Aquaculture

Aquaculture is one of the world’s fastest growing industries. Fundamental research on reproduction, genetics, aquatic animal health and welfare, nutrition, production systems, environments, markets, and social and economic impacts all play a significant role in Scotland’s aquaculture industry.

The  Roslin Institute and Hendrix Genetics, a global leader in animal breeding, have established a research agreement to improve the sustainability of animal production.

 

Scotland’s aquaculture industry is worth approximately £1.86 billion annually, with the country ranking third in the world for salmon production which generates around £800 million every year. Salmon farming is by far the most valuable component of Scotland’s aquaculture industry and Scottish researchers provide one of the highest concentrations of aquaculture expertise in Europe.

The industry will face many challenges over the next few years to be economically, socially and environmentally sustainable. Health and disease management is one of the most important challenges limiting aquaculture’s growth and, ultimately, its role in feeding a growing global population. As global seafood consumption increases, producing the volumes necessary to maintain supply is a big concern in aquaculture together with quality, food safety and traceability.

Midlothian and Aquaculture

Midlothian researchers are focussed on driving innovations that lead to greater disease resistance in farmed animals and better selective breeding programmes with the goal to reduce losses and improve welfare in the fish farming and livestock industries.

A strategic partnership between The Roslin Institute and Hendrix Genetics strengthens and extends their relationship, built on existing collaborations in salmon disease genetics. It allows the organisations to explore precision breeding technology, not only in Aquaculture, but also in pig, chicken and turkey breeding.

The Roslin Institute works closely with the salmon breeding company Landcatch, a  company based in Ormsary in Argyll, Scotland with a virtual office at Roslin BioCentre.

This collaboration has yielded the discovery of a gene that makes salmon more resilient to a viral disease. It has also led to the development of genetic tools that have improved selective breeding for resistance to sea lice.

Scientists at the Universities of Stirling and Glasgow, as well as the University of Edinburgh’s sequencing facility Edinburgh Genomics, were part of the research team that led to these discoveries.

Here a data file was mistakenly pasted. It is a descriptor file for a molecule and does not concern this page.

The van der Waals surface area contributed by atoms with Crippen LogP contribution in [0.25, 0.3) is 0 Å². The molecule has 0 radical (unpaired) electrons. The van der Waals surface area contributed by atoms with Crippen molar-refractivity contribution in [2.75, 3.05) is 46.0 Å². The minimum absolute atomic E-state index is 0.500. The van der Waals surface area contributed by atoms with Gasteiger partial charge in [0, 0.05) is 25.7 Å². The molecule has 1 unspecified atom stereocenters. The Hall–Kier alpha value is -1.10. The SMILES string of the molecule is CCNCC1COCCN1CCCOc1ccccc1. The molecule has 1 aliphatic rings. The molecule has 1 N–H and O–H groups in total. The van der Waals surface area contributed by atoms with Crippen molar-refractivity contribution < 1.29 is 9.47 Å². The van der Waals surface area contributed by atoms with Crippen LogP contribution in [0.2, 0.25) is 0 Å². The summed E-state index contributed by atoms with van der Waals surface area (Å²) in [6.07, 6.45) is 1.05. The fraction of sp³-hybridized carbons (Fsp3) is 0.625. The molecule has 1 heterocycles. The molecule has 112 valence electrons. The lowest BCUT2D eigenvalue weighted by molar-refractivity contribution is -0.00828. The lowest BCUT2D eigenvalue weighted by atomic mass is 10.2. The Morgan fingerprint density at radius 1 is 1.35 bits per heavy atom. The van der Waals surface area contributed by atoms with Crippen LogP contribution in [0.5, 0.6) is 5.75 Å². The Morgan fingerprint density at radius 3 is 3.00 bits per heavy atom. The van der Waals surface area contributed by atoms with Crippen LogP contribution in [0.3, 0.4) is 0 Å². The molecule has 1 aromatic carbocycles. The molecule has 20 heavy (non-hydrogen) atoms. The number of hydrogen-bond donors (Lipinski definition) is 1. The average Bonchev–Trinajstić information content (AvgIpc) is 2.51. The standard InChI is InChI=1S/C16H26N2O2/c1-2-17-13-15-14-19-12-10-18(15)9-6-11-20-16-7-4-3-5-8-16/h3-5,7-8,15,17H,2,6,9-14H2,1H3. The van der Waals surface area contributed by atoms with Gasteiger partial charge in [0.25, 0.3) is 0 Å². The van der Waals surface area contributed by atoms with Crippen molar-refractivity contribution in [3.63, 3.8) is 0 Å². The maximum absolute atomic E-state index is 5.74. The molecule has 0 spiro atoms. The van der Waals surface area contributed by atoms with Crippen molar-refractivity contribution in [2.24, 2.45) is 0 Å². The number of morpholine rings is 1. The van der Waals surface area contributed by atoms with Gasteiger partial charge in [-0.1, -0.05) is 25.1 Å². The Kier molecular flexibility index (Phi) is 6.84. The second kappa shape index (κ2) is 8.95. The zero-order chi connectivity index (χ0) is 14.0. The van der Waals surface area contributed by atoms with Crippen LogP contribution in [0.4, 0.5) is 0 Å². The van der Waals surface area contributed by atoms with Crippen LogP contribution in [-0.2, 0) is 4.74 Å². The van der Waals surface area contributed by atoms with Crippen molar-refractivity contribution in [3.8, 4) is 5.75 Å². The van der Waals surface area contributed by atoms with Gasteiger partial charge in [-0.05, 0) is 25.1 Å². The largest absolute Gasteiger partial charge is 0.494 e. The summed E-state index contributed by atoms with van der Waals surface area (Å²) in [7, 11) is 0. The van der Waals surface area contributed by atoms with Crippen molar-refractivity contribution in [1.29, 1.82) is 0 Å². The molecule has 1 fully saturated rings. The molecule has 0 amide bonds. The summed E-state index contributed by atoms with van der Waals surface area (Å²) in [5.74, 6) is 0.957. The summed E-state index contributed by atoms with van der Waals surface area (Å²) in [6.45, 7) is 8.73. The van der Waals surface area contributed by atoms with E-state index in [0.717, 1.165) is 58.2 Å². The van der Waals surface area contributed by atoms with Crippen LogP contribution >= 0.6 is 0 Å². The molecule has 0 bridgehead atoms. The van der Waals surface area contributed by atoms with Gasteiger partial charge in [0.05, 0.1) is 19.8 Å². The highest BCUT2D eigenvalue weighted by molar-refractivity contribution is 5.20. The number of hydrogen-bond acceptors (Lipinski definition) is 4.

“Our partnership with Roslin – a world leading research institute - offers a unique opportunity to improve our breeding programs through applied research projects using the latest genomic technology.”

Dr Johan van Arendonk, Chief Innovation and Technology Officer at Hendrix Genetics

“We are excited about building on our long-term relationship with Landcatch through establishing this strategic partnership. Working with Hendrix Genetics across a number of commercial species offers exciting opportunities for the science that Roslin pioneers.”

Professor Bruce Whitelaw, Deputy Director and Head of the Division of Developmental Biology at The Roslin Institute 

Benchmark Animal Health, located at Edinburgh Technopole, is a division of Benchmark Holdings, a market leader in the supply of applied biotechnology, sustainability science and knowledge transfer to animal health, aquaculture & agriculture and the food supply chain. 

Benchmark Animal Health develop and supply health products and treatment systems to the livestock, companion animal and aquaculture sectors to help prevent and treat diseases and drive improvements to animal health, build resilience and establish immunity. 

The product development team work alongside commercial agriculture and aquaculture experts to identify the priority disease challenges facing our partners and clients, and deliver products that are considered, practical and efficacious. 

For over a decade, Benchmark has been working to develop alternative health solutions to reduce humanity’s reliance on antibiotics. By focussing on vaccine development and defining best-practice protocols for disease control, their treatment systems aim to reduce antibiotic dependence. 

 

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